This topic contains 15 replies, has 8 voices, and was last updated by  mobilenotary 6 years, 4 months ago.

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  • #13919

    eNotary came on strong a few years back and has now seen some setbacks. Most counties were ill-equipped to handle eNotarizations. Pennsylvania took a step back from their pilot program. A young start-up company even tried to circumvent a physical personal appearance through web cam notary program, which no state has endorsed. Use these forums to ask questions and share experiences in this new field.

    #14065

    LindaHFL
    Participant

    I’ve been a notary in Florida since June, 2006 – I have never had a request to do an e-notarization and have only had two inquiries into my capability to do e-signings (electronic loan signings) – because of this lack of interest I’ve not invested in the electronic portion of the notary business.

    #14066

    Are there any eNotary success stories out there?

    #14067

    DocVerify
    Participant

    E-Notarizations is literally in its beginning stages. Electronic notaries is in demand in some places, and not so much in others simply because people are not aware of its existence.

    We at https://www.DocVerify.com have been working very hard with the states and the notaries in order to make e-notarizations easy for both the notaries and the entities or the people requesting them.

    Unfortunately, because of all the confusion caused with previous methods or technologies people think that it’s a very complicated and expensive process; however, we at https://www.DocVerify.com have taken great steps, have spent a lot of time and money to create a system that is easy to use and understand while keeping the fees very low.

    We also feel that notaries can also help by creating demand, which can be done by telling people and/or companies about it. If you’re in a state that allows e-notaries, please take a look at our system, and tell as many people as possibl about it to get the word out. Until then demand will never happen if no one knows that it exists. More demand means more money in your pockets.

    It was not my intention to make this sound like a sales pitch, but we’re all in this together and if our service is in demand then that means your notary services are in demand too because one cannot function without the other.

    #14068

    Geber
    Participant

    It is not at all evident, from looking at the web site, how the DocVerify system would work. It would be interesting to know which state DocVerify thinks allow electronic notarizations.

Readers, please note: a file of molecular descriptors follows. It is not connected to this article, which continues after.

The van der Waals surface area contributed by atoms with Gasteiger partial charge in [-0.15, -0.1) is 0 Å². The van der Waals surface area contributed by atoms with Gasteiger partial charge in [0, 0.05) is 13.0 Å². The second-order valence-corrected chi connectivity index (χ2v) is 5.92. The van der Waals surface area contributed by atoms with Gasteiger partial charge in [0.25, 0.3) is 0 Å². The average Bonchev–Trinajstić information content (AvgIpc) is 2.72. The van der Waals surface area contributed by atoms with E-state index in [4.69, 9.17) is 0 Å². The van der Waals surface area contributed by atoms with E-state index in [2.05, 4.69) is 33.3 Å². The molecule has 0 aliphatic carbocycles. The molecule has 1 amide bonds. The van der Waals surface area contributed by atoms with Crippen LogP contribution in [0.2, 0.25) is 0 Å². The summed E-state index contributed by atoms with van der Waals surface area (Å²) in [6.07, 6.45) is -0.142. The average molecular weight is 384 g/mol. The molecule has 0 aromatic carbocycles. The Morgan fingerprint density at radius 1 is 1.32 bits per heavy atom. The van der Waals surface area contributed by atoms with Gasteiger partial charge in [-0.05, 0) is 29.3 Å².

#14069

    LindaHFL
    Participant

    Florida Statutes, Section 668.50, has authorized this for FL notaries – and maybe some notaries have found a demand for this, especially those in more densely populated areas or those in corporate settings. I have never had a request or a use for it. However, personal appearance is still mandatory in the state of Florida.

    I just wish this poster for DocVerify, along with all the good promotional comments about the company and its services, would be a bit more up front about the fees involved in their product, which when you look at the website you’ll see can be very very pricey.

    JMO

    #14070

    DocVerify
    Participant

    @geber wrote:

    It is not at all evident, from looking at the web site, how the DocVerify system would work. It would be interesting to know which state DocVerify thinks allow electronic notarizations.

    Geber,

    A list of the states where our service can be found here:
    https://www.docverify.com/Products/ENotaries/tabid/196/Default.aspx

    @LindaH/FL wrote:

    I just wish this poster for DocVerify, along with all the good promotional comments about the company and its services, would be a bit more up front about the fees involved in their product, which when you look at the website you’ll see can be very very pricey.

    Linda,

    Actually, we’ve done everything in our power to keep the costs to individuals like yourself as low as possible without compromising our high level of service. Please keep in mind, that with our service there is no need to buy expensive hardward or software. With other services you may also be required to buy pricey digital certificates every year which could also add up very quickly as well. DocVerify is literally a pay as you go service.

    There is a $99.95 setup which is used to activate, validate, and protect each notary. Our service starts at only $16.95/month, and that comes with 40 documents per month, that’s about 42 cents per document with no limits as to the number of pages; whereas, most other providers will not only make you buy their hardware and software, but will charge you an arm and a leg on a per page basis. In some states, you can charge up to $10 per signature for e-notaries, and our service allows up to five signatures per document. So, using our system you can easily make up to $400/month if the documents only require one signature.

    In addition to all of that, we securely vault the documents for you using our state of the art encryption technologies, we update the digital certificates for free, our proprietary technology makes the documents tamper proof, there are complete audit trails, certificates that you can print out, free inclusion in our notary directory, as well as many other features. We also have a system in place where companies such as escrow or title companies can request to have you e-notarize a document for them without the need of mailing documents or emailing them back and forth, all within our system quickly and efficiently at no extra cost. You get all of this at our low monthly rates.

    Plus our system can be used from anywhere at anytime, from most browsers without having to lug anything around. Please feel free to contact us at anytime sales@docverify.com, and we’ll be more than happy to answer any questions or concerns regarding our services.

    #14071

    Geber
    Participant

    DocVerify wrote:

    A list of the states where our service can be found here:
    https://www.docverify.com/Products/ENotaries/tabid/196/Default.aspx

    No, there is no list of states on that page.

    #14072

    DocVerify
    Participant

    @geber wrote:

    DocVerify wrote:

    A list of the states where our service can be found here:
    https://www.docverify.com/Products/ENotaries/tabid/196/Default.aspx

    No, there is no list of states on that page.

    You have to scoll down towards the bottom to the section labeled “Legally Binding” on the page. There is a list of states there.

    #14073

    Geber
    Participant